A storm in a teacup? A healthy correction? Have investors, or at least those fooled by two years of unnatural calm in stock markets, merely been handed an overdue lesson that share prices can fall suddenly as well as rise smoothly? Will we be sleeping soundly again by the end of the week?
The not-much-to-worry-about school has history on its side. Most stock market wobbles do not develop into something worse. There have been only three serious stock market plunges in the last 30 years or so (1987, the 2000-01 bursting of the dotcom bubble and the banking crash of 2008) but many more corrections along the way that appear as minor deviations on today’s charts.
In the same spirit, Monday’s 1,175-point slide in the Dow Jones industrial average made for exciting viewing but, in truth, the numbers did not light up the dial. Even a sudden 4.6% drop does not count as proper drama in the context of a US stock market that has risen (still) by about 50% since early 2016. And, remember, the economic backdrop in the US is falling unemployment and rising wages, which is good news.
Nevertheless, there are alarming features to the market action. The first is the uniformity of opinion that normal service will resume soon. The pundits, analysts and fund managers rolled out by US financial TV channels on Monday night all said the same thing: it’s a correction, a reset, an adjustment. They’re probably right but, perversely, it would be more encouraging if there were a range of views: groupthink is not reassuring.
Second, the past couple of days have shown one thing – that there was an awful lot of money betting on tranquillity via various financial products manufactured by investment banks. Did a wipeout of some of these low-volatility funds feed the selling pressures on Monday? Almost certainly. But is that “technical” factor a temporary sideshow that can be ignored? Not necessarily. It may be evidence that other risks have been packaged up and sold as “low risk” when they’re actually the reverse. When investors are fed cheap money for a decade, dumb bets can be made.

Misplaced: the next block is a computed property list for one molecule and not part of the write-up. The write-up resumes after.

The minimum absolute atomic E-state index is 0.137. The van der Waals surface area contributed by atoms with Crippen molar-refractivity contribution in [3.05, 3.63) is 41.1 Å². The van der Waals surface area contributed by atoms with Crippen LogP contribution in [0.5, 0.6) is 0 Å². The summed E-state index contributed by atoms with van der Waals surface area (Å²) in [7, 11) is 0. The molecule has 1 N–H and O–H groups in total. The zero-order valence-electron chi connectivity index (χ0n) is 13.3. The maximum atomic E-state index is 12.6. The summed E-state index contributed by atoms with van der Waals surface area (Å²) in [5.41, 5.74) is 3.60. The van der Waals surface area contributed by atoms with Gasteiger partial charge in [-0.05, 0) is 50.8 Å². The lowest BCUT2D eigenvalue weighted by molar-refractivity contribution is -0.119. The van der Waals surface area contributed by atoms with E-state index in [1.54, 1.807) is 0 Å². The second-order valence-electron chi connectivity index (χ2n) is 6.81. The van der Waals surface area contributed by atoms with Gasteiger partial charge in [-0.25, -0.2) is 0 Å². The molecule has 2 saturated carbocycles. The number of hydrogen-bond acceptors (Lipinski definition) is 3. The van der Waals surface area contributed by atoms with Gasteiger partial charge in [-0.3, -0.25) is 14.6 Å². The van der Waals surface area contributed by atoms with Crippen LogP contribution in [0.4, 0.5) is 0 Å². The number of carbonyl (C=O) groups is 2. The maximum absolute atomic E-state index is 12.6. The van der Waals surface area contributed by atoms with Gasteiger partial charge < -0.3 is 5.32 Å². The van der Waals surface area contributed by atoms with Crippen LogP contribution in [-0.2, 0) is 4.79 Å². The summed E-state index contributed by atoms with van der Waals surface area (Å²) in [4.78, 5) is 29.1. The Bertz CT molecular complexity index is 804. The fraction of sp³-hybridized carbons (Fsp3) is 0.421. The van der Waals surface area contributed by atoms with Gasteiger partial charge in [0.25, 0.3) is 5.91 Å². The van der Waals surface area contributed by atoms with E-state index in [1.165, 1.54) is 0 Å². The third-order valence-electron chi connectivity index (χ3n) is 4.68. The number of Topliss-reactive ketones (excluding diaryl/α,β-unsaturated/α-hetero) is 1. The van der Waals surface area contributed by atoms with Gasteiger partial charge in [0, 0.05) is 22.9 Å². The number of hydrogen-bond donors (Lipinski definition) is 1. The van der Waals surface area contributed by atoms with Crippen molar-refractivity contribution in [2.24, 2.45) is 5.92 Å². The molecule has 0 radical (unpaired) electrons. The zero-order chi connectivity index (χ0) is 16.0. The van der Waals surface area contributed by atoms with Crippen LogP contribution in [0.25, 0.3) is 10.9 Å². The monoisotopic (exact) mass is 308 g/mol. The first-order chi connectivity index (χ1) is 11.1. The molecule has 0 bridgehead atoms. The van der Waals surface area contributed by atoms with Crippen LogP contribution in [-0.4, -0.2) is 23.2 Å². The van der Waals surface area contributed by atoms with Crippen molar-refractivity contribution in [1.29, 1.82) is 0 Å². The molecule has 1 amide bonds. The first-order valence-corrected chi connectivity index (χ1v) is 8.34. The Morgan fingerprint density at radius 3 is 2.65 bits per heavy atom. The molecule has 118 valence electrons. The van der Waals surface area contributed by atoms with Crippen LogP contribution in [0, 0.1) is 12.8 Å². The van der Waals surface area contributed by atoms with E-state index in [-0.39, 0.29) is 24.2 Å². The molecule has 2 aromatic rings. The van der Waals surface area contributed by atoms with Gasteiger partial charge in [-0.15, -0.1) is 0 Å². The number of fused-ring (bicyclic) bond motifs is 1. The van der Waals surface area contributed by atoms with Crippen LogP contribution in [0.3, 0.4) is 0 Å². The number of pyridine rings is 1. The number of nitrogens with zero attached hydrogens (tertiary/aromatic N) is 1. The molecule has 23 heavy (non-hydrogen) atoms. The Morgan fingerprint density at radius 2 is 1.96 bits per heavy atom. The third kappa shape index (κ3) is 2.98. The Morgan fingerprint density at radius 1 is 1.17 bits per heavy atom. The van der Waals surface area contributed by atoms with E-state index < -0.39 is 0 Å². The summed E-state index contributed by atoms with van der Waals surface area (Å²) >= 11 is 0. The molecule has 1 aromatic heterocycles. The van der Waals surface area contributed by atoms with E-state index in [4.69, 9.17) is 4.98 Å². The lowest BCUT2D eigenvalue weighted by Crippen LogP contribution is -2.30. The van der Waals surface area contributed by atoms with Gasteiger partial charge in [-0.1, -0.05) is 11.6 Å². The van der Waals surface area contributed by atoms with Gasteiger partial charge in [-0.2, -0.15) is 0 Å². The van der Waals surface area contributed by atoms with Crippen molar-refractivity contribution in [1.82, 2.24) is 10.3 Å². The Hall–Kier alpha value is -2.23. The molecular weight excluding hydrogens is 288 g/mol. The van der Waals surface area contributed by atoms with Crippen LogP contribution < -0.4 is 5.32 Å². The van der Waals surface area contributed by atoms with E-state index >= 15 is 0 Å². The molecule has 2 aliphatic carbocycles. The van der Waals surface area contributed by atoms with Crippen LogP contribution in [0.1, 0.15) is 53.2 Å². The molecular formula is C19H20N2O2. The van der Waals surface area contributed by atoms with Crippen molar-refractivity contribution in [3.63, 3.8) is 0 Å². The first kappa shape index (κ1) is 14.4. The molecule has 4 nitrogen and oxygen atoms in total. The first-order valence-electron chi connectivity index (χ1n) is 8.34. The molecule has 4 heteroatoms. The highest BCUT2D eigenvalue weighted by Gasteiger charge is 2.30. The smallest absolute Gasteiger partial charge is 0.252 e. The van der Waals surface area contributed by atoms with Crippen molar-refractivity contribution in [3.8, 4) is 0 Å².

Third, the prelude to the drama was a rapid rise in the yield on 10-year US treasuries from 2.4% to 2.8%. This, we are told, happened because the strong news on jobs and wages means the US Federal Reserve will have to raise interest rates three times this year. That explanation is entirely plausible. But a 10-year yield of 2.8% is still low by historical standards. What would something more normal – say, 4% – do? If the deflation dragon really has been slain and the Trump administration is dishing out tax cuts, isn’t 4% a possibility? On the evidence of the past week, the stock market may not adjust easily.
To repeat: the correction thesis is probably correct and the consensus view that calm will return is perfectly sensible. But the seemingly rock-solid certainty behind the idea is unsettling. After a bull market in shares that has lasted nine years, you’d expect to hear more scepticism.
Carillion was no place for blind optimism
“Clearly with the benefit of hindsight, should the board have been asking further, more probing questions, perhaps?” said Keith Cochrane, the former non-executive director of Carillion who was handed the (PFI) hospital pass and became stand-in chief executive after the huge profits warning in July 2017. What do you mean “perhaps”? Is there any doubt about it?
Cochrane’s qualification was probably unintended since he clearly believes the board should have done more. But it was typical of the exchanges between MPs and the failed directors. Board members pleaded that their judgments were fair at the time and made on the basis of the facts as they appeared. Blind optimism would be a better description of their approach.
Carillion was the second biggest beast in a UK construction industry where failures are hardly unknown, profit margins have always been thin and cost overruns happen often. The setup screamed for a conservative approach to funding in case of unforeseen events, such as the difficulty in getting Qatar to pay a £200m bill. Its former finance director Zafar Khan added other supposed bolts from the blue – Brexit and last year’s snap election – without wondering why competitors had managed to survive such calamities.
Frank Field and Rachel Reeves, the two MPs chairing the inquiry, called the failed directors “delusional characters”, a judgment that almost seemed charitable by the end of the session. Construction is a risk-management business, and always has been.